Hal Herzog on How Humans Relate to Animals
Animal behaviourist Hal Herzog talks about how humans relate to animals—and what it teaches us about ourselves.
Some We Love, Some We Hate, Some We Eat: Why it’s so Hard to Think Straight about Animals.
That’s the title of Hal Herzog’s provocative bestseller about how humans relate to animals—and why.
It’s also what he talked about at Moses Znaimer’s ideacity 2016 recently—and later in the day, during a private conversation with Zoomer.
The title of his talk: “Why Humans Have Pets and Chimps Don’t.”
Although his career started with a Ph.D. in animal behaviour—and his research as a psychology professor at Western Carolina University focusses on the interaction between humans and animals—the animal that dominates his thinking is, well, us.
“Animals occupy every aspect of human life,” he said. “When we study our relationship with animals, we are really learning about ourselves.”
Here’s what he had to say about us and them—and the ethical and moral dilemmas raised by our interaction with them:
On our hypocrisy: “In the last 20 or 30 years, there’s been a sea of change. We’re still eating as many animals as we used to. The per capita consumption of meat hasn’t gone down much. But there’s outrage about keeping orcas in captivity and the Internet exploded with outrage over the killing of Cecil the lion.”
On the gorilla at the Cincinnati Zoo: “To me it was a no-brainer to kill the gorilla. You should always save the human. But there were two innocent creatures—the human child and the gorilla. The reaction was that people had this need to blame someone. But the zoo director did the right thing.”
On the increase in concern over how we treat animals: “A couple of things have been responsible for this. Advances in cognitive psychology are showing that animals are sentient creatures. Rats experience empathy. Chimps have mathematical skills. Birds can use tools. There’s a huge amount of literature on dogs and what they can do, and how they understand us.”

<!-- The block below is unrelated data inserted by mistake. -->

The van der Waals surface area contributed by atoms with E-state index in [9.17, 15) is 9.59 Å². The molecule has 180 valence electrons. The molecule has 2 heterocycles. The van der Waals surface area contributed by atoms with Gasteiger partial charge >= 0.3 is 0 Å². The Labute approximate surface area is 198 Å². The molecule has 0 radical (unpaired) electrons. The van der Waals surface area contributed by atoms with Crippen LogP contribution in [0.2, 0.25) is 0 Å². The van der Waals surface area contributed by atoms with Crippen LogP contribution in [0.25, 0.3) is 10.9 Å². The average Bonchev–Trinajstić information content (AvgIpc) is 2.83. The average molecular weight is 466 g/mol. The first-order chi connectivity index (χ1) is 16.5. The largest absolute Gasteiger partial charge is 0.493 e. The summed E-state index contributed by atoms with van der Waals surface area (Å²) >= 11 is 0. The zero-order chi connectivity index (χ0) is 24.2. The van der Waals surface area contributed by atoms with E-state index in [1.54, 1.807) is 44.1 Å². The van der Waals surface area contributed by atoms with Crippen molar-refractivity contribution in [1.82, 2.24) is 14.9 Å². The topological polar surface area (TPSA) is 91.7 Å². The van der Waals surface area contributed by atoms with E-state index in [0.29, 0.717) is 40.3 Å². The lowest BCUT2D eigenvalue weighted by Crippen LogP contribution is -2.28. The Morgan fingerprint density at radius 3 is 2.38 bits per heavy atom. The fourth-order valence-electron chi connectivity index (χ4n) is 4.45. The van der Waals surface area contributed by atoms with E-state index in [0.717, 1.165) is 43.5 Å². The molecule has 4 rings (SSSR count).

On pets: “We look at pets differently now. More people are living alone and they’re the ones most attached to their pets. Once you start treating a dog like a companion, you start thinking, ‘What about the other creatures?'”
On fish: “(Animal behaviourist) Jonathan Balcombe has written a brilliant book about the lives of fish (What A Fish Knows). It’s about their emotional lives. I’m a fisherman, but I don’t look at fish like I used to. I wish I hadn’t read his book.”
On keeping pets: “Keeping pets raises a lot of ethical questions. It’s a simple one with cats, and making a cat live indoors. They’re predators. Of course, if you let it outdoors, it kills birds and has a shorter life. But people say animals should have the right to exhibit natural behaviours. Instead, cats are forced to sit indoors, watching birds flit by. That’s stressful for them.”
On having a pet neutered: “People will say it’s immoral to dock tails or ears on a dog but that it’s morally OK to cut off their testicles and deprive them of a sex life. They like to have sex, to show maternal instincts.”
Watch Hal Herzog’s full talk here: